Four Herbs to Grow When You’re Tired of Parsley
Matt Even, Outreach Coordinator of Gateway Greening, loves trying to grow new and exciting plants at the Demonstration Garden. He wants to use the space and lack of pressure to produce food that growing plants at the Demonstration Garden gives to try innovative things that might flourish or fail. During Spring 2017, he planted uncommon herbs to test what is possible to grow in the St. Louis region.
Tulsi (Holy Basil)
Tulsi is an herb that is native to India and grows best in tropic and subtropic climates. In its native habitat it is a perennial, but it can be grown as an annual in Northern regions, such as St. Louis. Tulsi is largely grown for its medicinal properties, culinary attributes, and uses in Hindu religious ceremonies. Many people drink it in a tea, which is high in antioxidants and said to support the immune system. Matt said that the Tulsi is the Demonstration Garden is doing quite well and that he will probably plant it next year. It’s definitely a good choice for St. Louis gardens.
For more information on how to grow Tulsi, click here.
Sweetgrass is also an herb used in ceremonial and religious contexts. It is native to North America and Europe and is especially significant for many Native American tribes as a result of its use as incense. Sweetgrass is a perennial herb that can produce extraordinary yields when cared for correctly. It is traditionally harvested, dried, and then braided, which is the form it is usually found in stores. The plant has a vanilla-like aroma that is especially strong when burned. Like Tulsi, the sweetgrass that was planted in the Demonstration Garden has grown very well and would be very appropriate for St. Louis gardens.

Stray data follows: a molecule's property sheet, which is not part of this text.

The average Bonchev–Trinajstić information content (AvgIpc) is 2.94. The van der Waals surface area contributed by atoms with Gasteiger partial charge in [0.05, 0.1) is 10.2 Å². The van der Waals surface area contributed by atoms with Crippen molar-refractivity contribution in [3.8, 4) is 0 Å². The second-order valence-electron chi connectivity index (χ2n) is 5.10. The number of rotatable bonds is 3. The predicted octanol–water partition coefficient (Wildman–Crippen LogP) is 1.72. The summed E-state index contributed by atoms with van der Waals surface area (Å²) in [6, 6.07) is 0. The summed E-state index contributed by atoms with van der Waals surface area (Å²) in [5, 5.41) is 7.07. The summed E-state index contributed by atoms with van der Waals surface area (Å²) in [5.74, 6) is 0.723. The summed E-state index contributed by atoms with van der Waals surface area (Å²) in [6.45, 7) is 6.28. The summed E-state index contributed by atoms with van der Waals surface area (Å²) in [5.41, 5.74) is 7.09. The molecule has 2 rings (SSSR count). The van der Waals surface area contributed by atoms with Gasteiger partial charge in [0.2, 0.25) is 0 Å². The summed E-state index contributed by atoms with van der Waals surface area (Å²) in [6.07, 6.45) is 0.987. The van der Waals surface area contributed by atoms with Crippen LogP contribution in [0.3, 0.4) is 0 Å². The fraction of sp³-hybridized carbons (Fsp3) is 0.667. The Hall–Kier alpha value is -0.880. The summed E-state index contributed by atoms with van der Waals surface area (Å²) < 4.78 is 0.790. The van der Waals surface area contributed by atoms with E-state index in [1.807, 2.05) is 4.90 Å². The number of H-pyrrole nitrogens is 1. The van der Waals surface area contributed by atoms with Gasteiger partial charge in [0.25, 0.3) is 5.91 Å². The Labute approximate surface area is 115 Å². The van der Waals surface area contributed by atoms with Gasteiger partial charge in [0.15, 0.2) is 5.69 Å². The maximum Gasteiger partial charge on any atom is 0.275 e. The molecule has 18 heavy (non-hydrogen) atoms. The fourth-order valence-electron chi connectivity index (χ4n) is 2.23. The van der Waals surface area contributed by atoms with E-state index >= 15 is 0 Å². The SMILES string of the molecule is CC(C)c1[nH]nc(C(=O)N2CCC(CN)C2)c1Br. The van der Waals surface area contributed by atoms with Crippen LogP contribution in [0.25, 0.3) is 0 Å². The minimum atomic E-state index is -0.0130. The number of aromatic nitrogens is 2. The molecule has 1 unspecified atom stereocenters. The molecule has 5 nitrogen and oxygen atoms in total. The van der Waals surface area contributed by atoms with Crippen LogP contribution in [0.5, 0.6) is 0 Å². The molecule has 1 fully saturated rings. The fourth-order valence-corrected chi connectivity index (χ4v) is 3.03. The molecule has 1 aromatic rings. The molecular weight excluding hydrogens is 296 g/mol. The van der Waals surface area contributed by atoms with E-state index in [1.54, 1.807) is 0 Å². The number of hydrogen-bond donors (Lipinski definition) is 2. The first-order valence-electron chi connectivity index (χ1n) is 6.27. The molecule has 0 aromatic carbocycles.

For more information on how to grow sweetgrass, click here.
Angelica has been commonly used as a flavoring agent in many types of liquors, such as gin and vermouth. It is native to Europe and prefers cool climates as it is a heat-sensitive plant. The angelica in the Gateway Greening Demonstration Garden has not done as well as it could have because of the hot summers that St. Louis typically experiences. Unlike many herbs, Angelica actually prefers moist soil, which is something to keep in mind if the plant makes its way to your garden. It is definitely a plant that requires extra attention in the St. Louis region. Unless you have the time to devote to caring for Angelica, it should not be your top choice for planting.
For more information on how to grow angelica, click here.
A perennial edible that has a flavor between celery and parsley, Lovage is a tried and true choice for St. Louis region gardens. It also has the unique benefit of needing little attention and being one of the first plants to come up in the spring. In its native Europe, it has long been used to flavor food and beverages. Lovage was historically grown for its medicinal properties as it was said to help with stomach pains and fevers.
For more information on how to grow lovage, click here.
Though the growing season is not yet over, Matt Even is already excited to see what he can grow next year. He said that next year he wants to try to grow plants such as lemongrass, Spanish tarragon, epazote, and lemon verbena. Matt said that he thinks the best thing about growing less common plants is the excitement of trying something new and seeing whether it works or not.
From the herbs he planted this year, he would recommend that St. Louis gardeners try growing lovage or sweetgrass, as both have thrived in the Demonstration Garden this spring and summer.
Interested in seeing these plants in person? Come to the Gateway Greening Demonstration Garden on Saturday mornings to check them out!